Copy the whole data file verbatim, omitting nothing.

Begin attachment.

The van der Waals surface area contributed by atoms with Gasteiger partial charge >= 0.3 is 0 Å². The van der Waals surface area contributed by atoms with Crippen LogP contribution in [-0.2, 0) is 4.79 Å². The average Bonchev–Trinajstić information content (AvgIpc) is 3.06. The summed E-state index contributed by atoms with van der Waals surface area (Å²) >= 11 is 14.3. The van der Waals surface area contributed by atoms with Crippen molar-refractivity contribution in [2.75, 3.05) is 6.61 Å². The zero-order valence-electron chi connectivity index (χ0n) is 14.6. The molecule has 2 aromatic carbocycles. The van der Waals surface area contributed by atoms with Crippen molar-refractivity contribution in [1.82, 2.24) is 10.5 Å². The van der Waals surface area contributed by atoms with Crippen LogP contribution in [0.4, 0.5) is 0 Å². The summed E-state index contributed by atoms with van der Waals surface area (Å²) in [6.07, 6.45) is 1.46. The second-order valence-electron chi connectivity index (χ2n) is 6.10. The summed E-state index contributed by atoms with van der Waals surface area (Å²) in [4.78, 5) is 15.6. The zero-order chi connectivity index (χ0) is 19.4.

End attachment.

The van der Waals surface area contributed by atoms with Gasteiger partial charge >= 0.3 is 0 Å². The van der Waals surface area contributed by atoms with Crippen LogP contribution in [-0.2, 0) is 4.79 Å². The average Bonchev–Trinajstić information content (AvgIpc) is 3.06. The summed E-state index contributed by atoms with van der Waals surface area (Å²) >= 11 is 14.3. The van der Waals surface area contributed by atoms with Crippen molar-refractivity contribution in [2.75, 3.05) is 6.61 Å². The zero-order valence-electron chi connectivity index (χ0n) is 14.6. The molecule has 2 aromatic carbocycles. The van der Waals surface area contributed by atoms with Crippen molar-refractivity contribution in [1.82, 2.24) is 10.5 Å². The van der Waals surface area contributed by atoms with Crippen LogP contribution in [0.4, 0.5) is 0 Å². The summed E-state index contributed by atoms with van der Waals surface area (Å²) in [6.07, 6.45) is 1.46. The second-order valence-electron chi connectivity index (χ2n) is 6.10. The summed E-state index contributed by atoms with van der Waals surface area (Å²) in [4.78, 5) is 15.6. The zero-order chi connectivity index (χ0) is 19.4.